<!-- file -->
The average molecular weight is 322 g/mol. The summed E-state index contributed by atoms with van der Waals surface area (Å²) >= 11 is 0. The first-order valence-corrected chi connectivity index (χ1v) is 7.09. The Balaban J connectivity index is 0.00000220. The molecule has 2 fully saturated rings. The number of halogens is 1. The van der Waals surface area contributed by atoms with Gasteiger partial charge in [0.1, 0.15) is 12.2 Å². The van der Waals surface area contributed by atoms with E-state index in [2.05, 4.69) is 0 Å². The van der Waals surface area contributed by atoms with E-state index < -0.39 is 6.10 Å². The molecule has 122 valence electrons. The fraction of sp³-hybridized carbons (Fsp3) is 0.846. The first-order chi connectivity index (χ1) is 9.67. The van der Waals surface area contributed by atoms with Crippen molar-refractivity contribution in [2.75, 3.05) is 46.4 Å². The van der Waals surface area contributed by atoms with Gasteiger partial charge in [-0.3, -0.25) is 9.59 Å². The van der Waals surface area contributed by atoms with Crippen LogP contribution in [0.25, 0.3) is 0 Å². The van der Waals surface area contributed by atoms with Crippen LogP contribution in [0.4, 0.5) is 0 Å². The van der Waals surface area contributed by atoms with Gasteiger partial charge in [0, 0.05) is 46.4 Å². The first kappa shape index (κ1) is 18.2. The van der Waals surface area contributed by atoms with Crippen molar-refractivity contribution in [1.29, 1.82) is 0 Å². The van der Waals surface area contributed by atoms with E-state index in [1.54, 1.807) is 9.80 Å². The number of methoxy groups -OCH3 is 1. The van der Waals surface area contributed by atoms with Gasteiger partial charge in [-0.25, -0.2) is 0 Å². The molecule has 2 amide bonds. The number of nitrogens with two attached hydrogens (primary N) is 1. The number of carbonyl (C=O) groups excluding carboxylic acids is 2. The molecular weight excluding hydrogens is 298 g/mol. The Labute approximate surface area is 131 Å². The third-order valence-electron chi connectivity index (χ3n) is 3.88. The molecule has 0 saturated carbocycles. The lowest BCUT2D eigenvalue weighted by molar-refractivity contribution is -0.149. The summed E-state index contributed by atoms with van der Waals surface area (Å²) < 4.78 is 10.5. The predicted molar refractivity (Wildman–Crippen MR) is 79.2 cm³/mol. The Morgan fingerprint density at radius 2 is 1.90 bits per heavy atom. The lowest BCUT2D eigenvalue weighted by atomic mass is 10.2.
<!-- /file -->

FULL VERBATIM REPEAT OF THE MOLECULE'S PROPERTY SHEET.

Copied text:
The average molecular weight is 322 g/mol. The summed E-state index contributed by atoms with van der Waals surface area (Å²) >= 11 is 0. The first-order valence-corrected chi connectivity index (χ1v) is 7.09. The Balaban J connectivity index is 0.00000220. The molecule has 2 fully saturated rings. The number of halogens is 1. The van der Waals surface area contributed by atoms with Gasteiger partial charge in [0.1, 0.15) is 12.2 Å². The van der Waals surface area contributed by atoms with E-state index in [2.05, 4.69) is 0 Å². The van der Waals surface area contributed by atoms with E-state index < -0.39 is 6.10 Å². The molecule has 122 valence electrons. The fraction of sp³-hybridized carbons (Fsp3) is 0.846. The first-order chi connectivity index (χ1) is 9.67. The van der Waals surface area contributed by atoms with Crippen molar-refractivity contribution in [2.75, 3.05) is 46.4 Å². The van der Waals surface area contributed by atoms with Gasteiger partial charge in [-0.3, -0.25) is 9.59 Å². The van der Waals surface area contributed by atoms with Crippen LogP contribution in [0.25, 0.3) is 0 Å². The van der Waals surface area contributed by atoms with Crippen LogP contribution in [0.4, 0.5) is 0 Å². The van der Waals surface area contributed by atoms with Gasteiger partial charge in [0, 0.05) is 46.4 Å². The first kappa shape index (κ1) is 18.2. The van der Waals surface area contributed by atoms with Crippen molar-refractivity contribution in [1.29, 1.82) is 0 Å². The van der Waals surface area contributed by atoms with E-state index in [1.54, 1.807) is 9.80 Å². The number of methoxy groups -OCH3 is 1. The van der Waals surface area contributed by atoms with Gasteiger partial charge in [-0.25, -0.2) is 0 Å². The molecule has 2 amide bonds. The number of nitrogens with two attached hydrogens (primary N) is 1. The number of carbonyl (C=O) groups excluding carboxylic acids is 2. The molecular weight excluding hydrogens is 298 g/mol. The Labute approximate surface area is 131 Å². The third-order valence-electron chi connectivity index (χ3n) is 3.88. The molecule has 0 saturated carbocycles. The lowest BCUT2D eigenvalue weighted by molar-refractivity contribution is -0.149. The summed E-state index contributed by atoms with van der Waals surface area (Å²) < 4.78 is 10.5. The predicted molar refractivity (Wildman–Crippen MR) is 79.2 cm³/mol. The Morgan fingerprint density at radius 2 is 1.90 bits per heavy atom. The lowest BCUT2D eigenvalue weighted by atomic mass is 10.2.